“The law of the Lord is perfect, refreshing the soul” (Ps 19).
It might have been enough for Jesus to get his disciples to keep the law. A world in which everyone observed the commandments would be just.
Today’s first reading from Leviticus 19 was probably well known to his followers. Moses’ teaching was called the “Code of Holiness,” and it was the goal of every Jew to fulfill it.
But Jesus wanted his disciples to grow beyond the law to the more challenging threshold of love, which requires more than obedience. Every step across the line of legal perfection into the territory of mercy is true discipleship, and it often involves risk and uncertainty.
This was the point of Jesus’ famous parable of the Good Samaritan (Luke 10). A lawyer asked Jesus to define the limits of legal perfection. Jesus drew him into a story that compelled him to leap into the unknown demands of showing compassion to whomever he encountered in need. There is no rule book for this kind of response.
Jesus summarizes his daring invitation to practice compassion in today’s Gospel from Matthew 25, the parable of the Last Judgment. This teaching, like the Beatitudes, illustrates the realm of compassion that awaits the lawyer outside the safe limits of legal purity. And it calls all of us who want to be his disciples. What the Samaritan did spontaneously when he encountered the robbery victim lying naked and beaten on the road is what Jesus asks us to do in the Works of Mercy.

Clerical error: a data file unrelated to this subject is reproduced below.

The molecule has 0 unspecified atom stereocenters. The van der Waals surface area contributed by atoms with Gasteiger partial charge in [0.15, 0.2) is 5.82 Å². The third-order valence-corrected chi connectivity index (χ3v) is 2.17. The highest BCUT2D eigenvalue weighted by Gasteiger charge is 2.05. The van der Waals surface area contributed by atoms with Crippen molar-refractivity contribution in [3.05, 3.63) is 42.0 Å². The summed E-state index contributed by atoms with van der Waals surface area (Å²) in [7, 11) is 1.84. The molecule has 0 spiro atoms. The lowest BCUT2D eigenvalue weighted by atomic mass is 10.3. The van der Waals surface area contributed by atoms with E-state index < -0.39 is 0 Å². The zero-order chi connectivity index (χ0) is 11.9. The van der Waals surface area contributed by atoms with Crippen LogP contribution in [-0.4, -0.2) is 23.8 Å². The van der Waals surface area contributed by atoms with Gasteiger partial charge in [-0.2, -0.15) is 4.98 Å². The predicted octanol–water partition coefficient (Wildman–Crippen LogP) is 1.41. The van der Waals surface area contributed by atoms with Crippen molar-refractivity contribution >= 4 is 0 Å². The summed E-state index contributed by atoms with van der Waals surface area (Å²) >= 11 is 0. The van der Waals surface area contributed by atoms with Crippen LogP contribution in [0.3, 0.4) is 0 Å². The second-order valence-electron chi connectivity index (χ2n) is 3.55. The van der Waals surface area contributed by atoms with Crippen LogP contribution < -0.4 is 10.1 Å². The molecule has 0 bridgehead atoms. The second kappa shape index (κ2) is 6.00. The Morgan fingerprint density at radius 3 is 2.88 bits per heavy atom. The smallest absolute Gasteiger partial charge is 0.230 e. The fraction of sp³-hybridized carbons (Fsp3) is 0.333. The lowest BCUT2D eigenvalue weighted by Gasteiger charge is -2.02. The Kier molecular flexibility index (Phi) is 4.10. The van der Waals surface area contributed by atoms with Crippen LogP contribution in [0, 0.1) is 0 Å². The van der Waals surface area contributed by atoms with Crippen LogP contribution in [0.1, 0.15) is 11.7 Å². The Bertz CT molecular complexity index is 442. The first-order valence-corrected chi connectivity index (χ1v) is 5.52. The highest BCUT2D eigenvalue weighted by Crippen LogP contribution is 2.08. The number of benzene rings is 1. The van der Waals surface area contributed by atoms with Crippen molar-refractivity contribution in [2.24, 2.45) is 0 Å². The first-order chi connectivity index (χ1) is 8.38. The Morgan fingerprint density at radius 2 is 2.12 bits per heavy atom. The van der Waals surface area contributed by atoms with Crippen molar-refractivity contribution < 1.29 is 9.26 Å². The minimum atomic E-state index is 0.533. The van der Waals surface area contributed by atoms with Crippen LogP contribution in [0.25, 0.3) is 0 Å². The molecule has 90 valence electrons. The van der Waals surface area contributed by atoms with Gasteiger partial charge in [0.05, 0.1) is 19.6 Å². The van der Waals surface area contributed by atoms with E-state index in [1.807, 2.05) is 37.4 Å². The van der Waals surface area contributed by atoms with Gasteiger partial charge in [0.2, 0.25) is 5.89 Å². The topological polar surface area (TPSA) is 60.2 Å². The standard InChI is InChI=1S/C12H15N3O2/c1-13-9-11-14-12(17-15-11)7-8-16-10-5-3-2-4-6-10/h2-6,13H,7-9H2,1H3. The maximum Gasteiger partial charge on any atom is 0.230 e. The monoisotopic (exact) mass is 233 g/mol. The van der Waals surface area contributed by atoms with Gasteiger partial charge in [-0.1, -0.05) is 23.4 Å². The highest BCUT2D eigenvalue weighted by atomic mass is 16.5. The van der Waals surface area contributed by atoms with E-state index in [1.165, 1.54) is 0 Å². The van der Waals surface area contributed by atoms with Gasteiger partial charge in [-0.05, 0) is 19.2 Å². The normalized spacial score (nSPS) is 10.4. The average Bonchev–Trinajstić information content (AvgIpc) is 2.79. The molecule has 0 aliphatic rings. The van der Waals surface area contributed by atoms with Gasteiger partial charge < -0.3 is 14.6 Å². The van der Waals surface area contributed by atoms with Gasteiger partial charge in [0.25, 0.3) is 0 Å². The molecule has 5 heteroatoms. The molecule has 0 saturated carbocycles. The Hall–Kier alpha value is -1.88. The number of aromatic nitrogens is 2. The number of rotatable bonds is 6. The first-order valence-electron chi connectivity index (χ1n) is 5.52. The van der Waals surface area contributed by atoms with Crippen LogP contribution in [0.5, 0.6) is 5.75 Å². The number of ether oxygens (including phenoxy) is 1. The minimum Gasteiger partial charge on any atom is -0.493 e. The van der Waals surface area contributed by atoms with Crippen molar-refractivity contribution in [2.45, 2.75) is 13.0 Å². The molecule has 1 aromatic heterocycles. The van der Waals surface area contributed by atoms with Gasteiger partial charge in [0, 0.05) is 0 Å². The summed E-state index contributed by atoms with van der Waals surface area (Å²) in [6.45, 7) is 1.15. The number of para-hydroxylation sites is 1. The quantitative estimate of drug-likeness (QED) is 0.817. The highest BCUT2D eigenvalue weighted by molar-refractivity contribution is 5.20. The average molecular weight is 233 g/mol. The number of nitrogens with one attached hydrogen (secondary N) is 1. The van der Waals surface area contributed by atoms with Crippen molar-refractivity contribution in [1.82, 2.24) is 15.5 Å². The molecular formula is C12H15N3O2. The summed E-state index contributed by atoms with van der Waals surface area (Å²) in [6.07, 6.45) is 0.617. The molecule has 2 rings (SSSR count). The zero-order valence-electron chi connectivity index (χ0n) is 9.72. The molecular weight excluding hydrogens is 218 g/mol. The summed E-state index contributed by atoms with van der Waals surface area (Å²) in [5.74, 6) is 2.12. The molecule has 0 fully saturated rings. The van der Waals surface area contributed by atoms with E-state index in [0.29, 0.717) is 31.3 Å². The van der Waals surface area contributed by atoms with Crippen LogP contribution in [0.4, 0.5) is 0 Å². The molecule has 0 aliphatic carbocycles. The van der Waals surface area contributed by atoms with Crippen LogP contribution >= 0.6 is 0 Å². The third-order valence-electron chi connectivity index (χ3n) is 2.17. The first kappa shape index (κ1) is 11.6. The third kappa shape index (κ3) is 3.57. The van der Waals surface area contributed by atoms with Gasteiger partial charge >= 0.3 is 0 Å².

“I was hungry and you fed me, thirsty and you gave me to drink, naked and you covered me, sick and you cared for me.” What you do out of compassion, regardless of the law, risk of contamination, danger, the criticism of others, you do for me. This fulfills the whole law, to love your neighbor as you love yourself.
Lent is our journey with Jesus to Jerusalem. Today’s readings alert us to what might lie around the next bend. Pray to be ready?